Start Date

31-3-2021 1:12 PM

End Date

31-3-2021 1:18 PM

Abstract

When burning coal, the ash that is leftover is known as fly ash. For this research, the fly ash was supplied by a biomass company. Fly ash contains a range of elements that can be toxic or beneficial to the environment and soil—essentially having the potential to act as a fertilizer. Furthermore, leaching is a procedure that is used to extract elements from environmental samples. Leachability was simulated in this research by adding water to certain types of fly ash, and analyzing the samples after 1 to 4 weeks, to see if the concentrations of elements, or leachable recoveries, decreases with time or stays the same. In this study, the content and leachability of 11 elements will be determined—zinc (Zn), lead (Pb), chromium (Cr), copper (Cu), nickel (Ni), cobalt (Co), manganese (Mn), iron (Fe), magnesium (Mg), cadmium (Cd) and arsenic (As) using flame atomic absorption spectrometry (FAAS). The importance of this research is demonstrated by the potential of fly ash to be used as a fertilizer. To uncover the leaching ability of the toxic elements and the beneficial elements in fly ash would determine the environmental impacts that this potential fertilizer has, and whether it is suitable for crops. In addition, fly ash being used as a fertilizer would increase the utilization of ash and can pose as a solution to the thousands of tons of ash being wasted yearly.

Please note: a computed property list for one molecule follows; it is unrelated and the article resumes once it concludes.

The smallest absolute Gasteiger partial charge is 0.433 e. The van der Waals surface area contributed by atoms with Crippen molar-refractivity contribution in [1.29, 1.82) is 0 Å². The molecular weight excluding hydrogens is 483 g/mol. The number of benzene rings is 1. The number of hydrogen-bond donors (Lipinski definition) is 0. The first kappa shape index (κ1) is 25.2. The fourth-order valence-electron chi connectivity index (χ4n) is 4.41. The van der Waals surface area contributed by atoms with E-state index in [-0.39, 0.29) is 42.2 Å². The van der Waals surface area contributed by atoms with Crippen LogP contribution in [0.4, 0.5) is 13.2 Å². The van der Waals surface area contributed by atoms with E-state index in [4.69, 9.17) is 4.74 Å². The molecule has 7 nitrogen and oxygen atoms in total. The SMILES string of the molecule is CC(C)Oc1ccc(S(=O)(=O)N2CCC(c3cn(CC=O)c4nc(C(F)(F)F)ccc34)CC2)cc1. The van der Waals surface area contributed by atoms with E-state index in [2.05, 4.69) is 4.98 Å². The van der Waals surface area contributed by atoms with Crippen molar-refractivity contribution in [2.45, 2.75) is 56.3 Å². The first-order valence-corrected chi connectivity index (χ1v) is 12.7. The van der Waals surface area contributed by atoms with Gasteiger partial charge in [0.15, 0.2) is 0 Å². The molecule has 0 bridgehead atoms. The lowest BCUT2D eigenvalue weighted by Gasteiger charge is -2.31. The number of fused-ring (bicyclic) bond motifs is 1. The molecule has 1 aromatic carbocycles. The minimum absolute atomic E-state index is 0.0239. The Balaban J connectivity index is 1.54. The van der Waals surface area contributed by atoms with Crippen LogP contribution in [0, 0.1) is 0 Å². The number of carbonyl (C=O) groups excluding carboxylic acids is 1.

Department

Chemistry

Faculty Advisor

Kingsley Donkor

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Mar 31st, 1:12 PM Mar 31st, 1:18 PM

Leachability Determination of Elements in Fly Ash as a Potential Fertilizer

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When burning coal, the ash that is leftover is known as fly ash. For this research, the fly ash was supplied by a biomass company. Fly ash contains a range of elements that can be toxic or beneficial to the environment and soil—essentially having the potential to act as a fertilizer. Furthermore, leaching is a procedure that is used to extract elements from environmental samples. Leachability was simulated in this research by adding water to certain types of fly ash, and analyzing the samples after 1 to 4 weeks, to see if the concentrations of elements, or leachable recoveries, decreases with time or stays the same. In this study, the content and leachability of 11 elements will be determined—zinc (Zn), lead (Pb), chromium (Cr), copper (Cu), nickel (Ni), cobalt (Co), manganese (Mn), iron (Fe), magnesium (Mg), cadmium (Cd) and arsenic (As) using flame atomic absorption spectrometry (FAAS). The importance of this research is demonstrated by the potential of fly ash to be used as a fertilizer. To uncover the leaching ability of the toxic elements and the beneficial elements in fly ash would determine the environmental impacts that this potential fertilizer has, and whether it is suitable for crops. In addition, fly ash being used as a fertilizer would increase the utilization of ash and can pose as a solution to the thousands of tons of ash being wasted yearly.

 

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